FIG. 2
(Color) Absolute value of the exact and the TDHF SCI signals for three model systems. Energies on the axes are referenced to the carrier frequency, which excites interband transitions. Each system has N(N+1)/2 doubly excited levels, where N is the number ...

This high sensitivity to correlation effects is general and is maintained in more complex systems. In Fig. 2(B) we consider a system with two valence orbitals with a splitting Δ and one conduction orbital. It has two single e-h pair transitions e1, e2 with energies [set membership]1=–Veh and [set membership]2=–Veh +Δ. The exact spectrum contains eight peaks, with [set membership]f energies being sums of all quasiparticle interactions and hole level energies: [set membership]f1 =–4Veh+Vee+Vhh, [set membership]f1 =[set membership]f1 +Δ, [set membership]f3 =[set membership]f1 +2Δ. Within TDHF we find f1=21, f2=1+2 and f3=22 and the 2D spectrum only shows four peaks.

The simple energy-level structure of the two systems [Figs. 2(A) and 2(B)], whereby ωfe=ωeg, allows an insight into the differences in predictions of the two response functions. We recast Eq. (1) for the exact signal in a slightly different form: (Ω2–ωfg)−13–ωe’g)−13–ωfe)−1 (all dipoles for this system are equal μge’gee’f, etc.). The corresponding TDHF expression is: (Ω2ωfg)1(Ω3ωeg)2. The different Ω3 dependencies reflect different numbers of resonances with different full width at half maximum along the Ω3 axis. The double resonance in TDHF is split into two resonances in the exact expression.

Figure 2(C) shows the signal from two coupled quantum dots, each hosting one valence and one conduction orbital. The SCI signal contains a rich peak structure, reflecting the four (ten) many body levels in the single- (double-) excited manifold. Again, the TDHF method misses many peaks. In this case, unlike the two previous systems, TDHF does not show all possible resonances along the Ω2 axis. This is because one of the single-excited states (e1) is not optically allowed. In TDHF any f state, constructed as a direct product of e1 with another state ei (i=1, …,4), is forbidden. Thus we have only six resonances. In the exact calculation, the f states are not direct products, so we see all possible resonances along Ω2. The differences between the TDHF and exact spectra in all these examples illustrate the sensitivity of the proposed signal to the correlated wave function.

Computing electron correlation effects, which are neglected by HF theory, constitutes a formidable challenge of many-body theory. Each higher-level theory for electron correlations1,4 is expected to predict a distinct two-dimensional signal, which will reflect the accuracy of its energies and many-body wave functions. The proposed technique thus offers a direct experimental test for the accuracy of the energies as well as the many-body wave functions calculated by different approaches. TDDFT within the adiabatic approximation extends TDHF to better include exchange and correlation effects.4,11 However, the two are formally equivalent and yield a similar excited-state structure.22 The two-dimensional peak pattern of TDDFT will suffer from the same limitations of TDHF.

We can summarize our findings as follows: At the HF level which assumes independent electrons, the SCI signal vanishes due to interference. TDHF (or TDDFT) goes one step further and provides a picture of independent transitions (quasiparticles). Here the signal no longer vanishes but shows a limited number of peaks. When correlation effects are fully incorporated, the many-electron wave functions become superpositions of states with different numbers and types of e-h pairs. The Ω2 and Ω3 axes will then contain many more peaks corresponding to all many body states (in the frequency range spanned by the pulse bandwidths), which project into the doubly excited states. Thus, along Ω2 the peaks will be shifted, reflecting the level of theory used to describe electron correlations. Along Ω3, the effect is even more dramatic and new peaks will show up corresponding to splittings between various levels. This highly resolved two-dimensional spectrum provides an invaluable direct dynamical probe of electron correlations (both energies and wave functions).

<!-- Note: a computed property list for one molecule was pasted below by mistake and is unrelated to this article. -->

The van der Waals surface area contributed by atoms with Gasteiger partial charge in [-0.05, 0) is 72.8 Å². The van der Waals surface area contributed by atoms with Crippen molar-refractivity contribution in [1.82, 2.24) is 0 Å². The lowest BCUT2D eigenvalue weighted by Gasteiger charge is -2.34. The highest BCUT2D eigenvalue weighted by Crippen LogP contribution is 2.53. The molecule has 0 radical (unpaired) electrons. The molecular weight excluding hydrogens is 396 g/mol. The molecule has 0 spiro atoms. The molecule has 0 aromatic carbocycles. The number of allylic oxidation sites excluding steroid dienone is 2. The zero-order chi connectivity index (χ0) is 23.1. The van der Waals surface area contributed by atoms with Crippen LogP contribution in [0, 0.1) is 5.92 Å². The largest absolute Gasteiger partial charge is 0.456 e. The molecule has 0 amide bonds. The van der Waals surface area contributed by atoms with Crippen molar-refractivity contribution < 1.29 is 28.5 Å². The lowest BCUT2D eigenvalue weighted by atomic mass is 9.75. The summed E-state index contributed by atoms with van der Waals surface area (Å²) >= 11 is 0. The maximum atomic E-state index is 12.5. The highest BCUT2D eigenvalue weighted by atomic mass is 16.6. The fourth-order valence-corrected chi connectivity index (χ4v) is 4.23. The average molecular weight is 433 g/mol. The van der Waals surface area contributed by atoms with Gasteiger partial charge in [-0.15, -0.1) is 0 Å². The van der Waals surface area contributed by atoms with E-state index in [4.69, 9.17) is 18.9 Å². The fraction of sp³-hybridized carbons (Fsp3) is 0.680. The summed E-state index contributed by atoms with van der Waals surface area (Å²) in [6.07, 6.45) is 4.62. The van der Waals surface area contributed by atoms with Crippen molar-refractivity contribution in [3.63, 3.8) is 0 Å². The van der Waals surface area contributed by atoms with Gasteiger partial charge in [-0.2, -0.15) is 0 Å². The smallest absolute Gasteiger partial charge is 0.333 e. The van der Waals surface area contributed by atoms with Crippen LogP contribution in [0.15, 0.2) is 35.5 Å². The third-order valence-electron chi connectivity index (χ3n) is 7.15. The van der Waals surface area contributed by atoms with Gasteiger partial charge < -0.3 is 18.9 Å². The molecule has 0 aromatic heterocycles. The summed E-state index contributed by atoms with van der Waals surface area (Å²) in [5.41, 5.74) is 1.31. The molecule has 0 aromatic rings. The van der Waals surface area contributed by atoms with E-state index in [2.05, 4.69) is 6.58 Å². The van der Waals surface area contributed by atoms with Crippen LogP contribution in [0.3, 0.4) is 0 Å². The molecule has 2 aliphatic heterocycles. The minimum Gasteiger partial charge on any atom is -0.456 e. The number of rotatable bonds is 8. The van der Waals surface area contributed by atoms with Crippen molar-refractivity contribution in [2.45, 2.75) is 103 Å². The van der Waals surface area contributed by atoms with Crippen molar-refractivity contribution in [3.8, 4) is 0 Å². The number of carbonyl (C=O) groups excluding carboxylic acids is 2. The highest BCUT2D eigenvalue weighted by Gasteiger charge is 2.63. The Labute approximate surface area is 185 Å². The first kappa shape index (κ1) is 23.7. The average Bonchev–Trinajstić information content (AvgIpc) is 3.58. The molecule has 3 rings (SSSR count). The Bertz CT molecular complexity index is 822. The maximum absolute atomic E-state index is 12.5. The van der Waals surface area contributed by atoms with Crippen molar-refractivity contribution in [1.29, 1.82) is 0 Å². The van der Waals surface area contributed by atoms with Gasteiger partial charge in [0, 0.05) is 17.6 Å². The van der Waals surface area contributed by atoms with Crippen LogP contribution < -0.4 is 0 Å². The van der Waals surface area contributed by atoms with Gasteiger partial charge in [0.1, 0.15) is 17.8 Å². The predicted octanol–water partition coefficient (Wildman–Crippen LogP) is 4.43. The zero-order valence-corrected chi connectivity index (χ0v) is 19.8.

Signals obtained from a similar pulse sequence, calculated for electronic transitions in molecular aggregates23 and molecular vibrations,24 show the role of coupling between Frenkel excitons. A conceptually related nuclear magnetic resonance technique known as double quantum coherence reveals correlation effects among spins. The technique showed unusual sensitivity for weak couplings between spatially remote spins and has been used to develop new magnetic resonance imaging techniques.25,26 Here we have extended this idea to all many-electron systems. The proposed technique should apply to molecules, atoms, quantum dots, and highly correlated systems such as superconductors. It has been recently demonstrated that two-exciton couplings can be controlled in onionlike semiconductor nanoparticles with a core and an outer shell made of different materials.13 Nonlinear spectroscopy of the kind proposed here could provide invaluable insights into the nature of such two-exciton states.


This research was supported by the National Science Foundation Grant No. CHE-0446555 and the National Institute of Health Grant No. GM59230.

Contributor Information

Shaul Mukamel, Department of Chemistry, University of California, Irvine, California 92697, USA.

Rafał Oszwałdowski, Instytut Fizyki, Uniwersytet Mikołaja Kopernika, Grudziadzka 5/7, 87-100, Toruń, Poland and Department of Chemistry, University of California, Irvine, California 92697, USA.

Lijun Yang, Department of Chemistry, University of California, Irvine, California 92697, USA.